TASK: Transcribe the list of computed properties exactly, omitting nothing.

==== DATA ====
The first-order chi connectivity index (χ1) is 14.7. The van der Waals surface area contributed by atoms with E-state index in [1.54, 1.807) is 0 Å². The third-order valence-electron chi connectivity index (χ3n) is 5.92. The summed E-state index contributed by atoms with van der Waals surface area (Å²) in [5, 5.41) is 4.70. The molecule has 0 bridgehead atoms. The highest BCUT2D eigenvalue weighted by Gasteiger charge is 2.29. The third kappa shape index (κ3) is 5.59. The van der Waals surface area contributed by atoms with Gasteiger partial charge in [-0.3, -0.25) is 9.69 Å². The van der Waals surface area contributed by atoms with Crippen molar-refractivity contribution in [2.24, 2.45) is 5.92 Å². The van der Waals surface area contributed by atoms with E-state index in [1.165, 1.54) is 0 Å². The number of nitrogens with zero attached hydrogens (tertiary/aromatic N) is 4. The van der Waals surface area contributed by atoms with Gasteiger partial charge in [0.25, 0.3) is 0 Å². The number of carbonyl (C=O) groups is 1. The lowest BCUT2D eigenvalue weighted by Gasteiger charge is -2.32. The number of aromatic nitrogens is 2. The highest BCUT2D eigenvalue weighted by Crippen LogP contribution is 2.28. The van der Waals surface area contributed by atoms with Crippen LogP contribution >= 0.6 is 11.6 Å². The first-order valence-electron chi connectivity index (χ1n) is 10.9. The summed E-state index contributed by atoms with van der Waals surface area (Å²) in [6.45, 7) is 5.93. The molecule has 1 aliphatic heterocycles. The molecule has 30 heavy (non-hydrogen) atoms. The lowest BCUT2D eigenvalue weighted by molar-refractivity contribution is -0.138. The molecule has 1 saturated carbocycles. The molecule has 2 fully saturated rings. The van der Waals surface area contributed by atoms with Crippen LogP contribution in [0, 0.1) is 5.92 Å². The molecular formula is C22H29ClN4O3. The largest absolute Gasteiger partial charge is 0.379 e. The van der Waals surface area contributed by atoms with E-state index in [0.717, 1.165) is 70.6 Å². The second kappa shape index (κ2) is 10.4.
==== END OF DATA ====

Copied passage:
The first-order chi connectivity index (χ1) is 14.7. The van der Waals surface area contributed by atoms with E-state index in [1.54, 1.807) is 0 Å². The third-order valence-electron chi connectivity index (χ3n) is 5.92. The summed E-state index contributed by atoms with van der Waals surface area (Å²) in [5, 5.41) is 4.70. The molecule has 0 bridgehead atoms. The highest BCUT2D eigenvalue weighted by Gasteiger charge is 2.29. The third kappa shape index (κ3) is 5.59. The van der Waals surface area contributed by atoms with Gasteiger partial charge in [-0.3, -0.25) is 9.69 Å². The van der Waals surface area contributed by atoms with Crippen molar-refractivity contribution in [2.24, 2.45) is 5.92 Å². The van der Waals surface area contributed by atoms with E-state index in [1.165, 1.54) is 0 Å². The number of nitrogens with zero attached hydrogens (tertiary/aromatic N) is 4. The van der Waals surface area contributed by atoms with Gasteiger partial charge in [0.25, 0.3) is 0 Å². The number of carbonyl (C=O) groups is 1. The lowest BCUT2D eigenvalue weighted by Gasteiger charge is -2.32. The number of aromatic nitrogens is 2. The highest BCUT2D eigenvalue weighted by Crippen LogP contribution is 2.28. The van der Waals surface area contributed by atoms with Crippen LogP contribution >= 0.6 is 11.6 Å². The first-order valence-electron chi connectivity index (χ1n) is 10.9. The summed E-state index contributed by atoms with van der Waals surface area (Å²) in [6.45, 7) is 5.93. The molecule has 1 aliphatic heterocycles. The molecule has 30 heavy (non-hydrogen) atoms. The lowest BCUT2D eigenvalue weighted by molar-refractivity contribution is -0.138. The molecule has 1 saturated carbocycles. The molecule has 2 fully saturated rings. The van der Waals surface area contributed by atoms with Crippen LogP contribution in [0, 0.1) is 5.92 Å². The molecular formula is C22H29ClN4O3. The largest absolute Gasteiger partial charge is 0.379 e. The van der Waals surface area contributed by atoms with E-state index in [0.717, 1.165) is 70.6 Å². The second kappa shape index (κ2) is 10.4.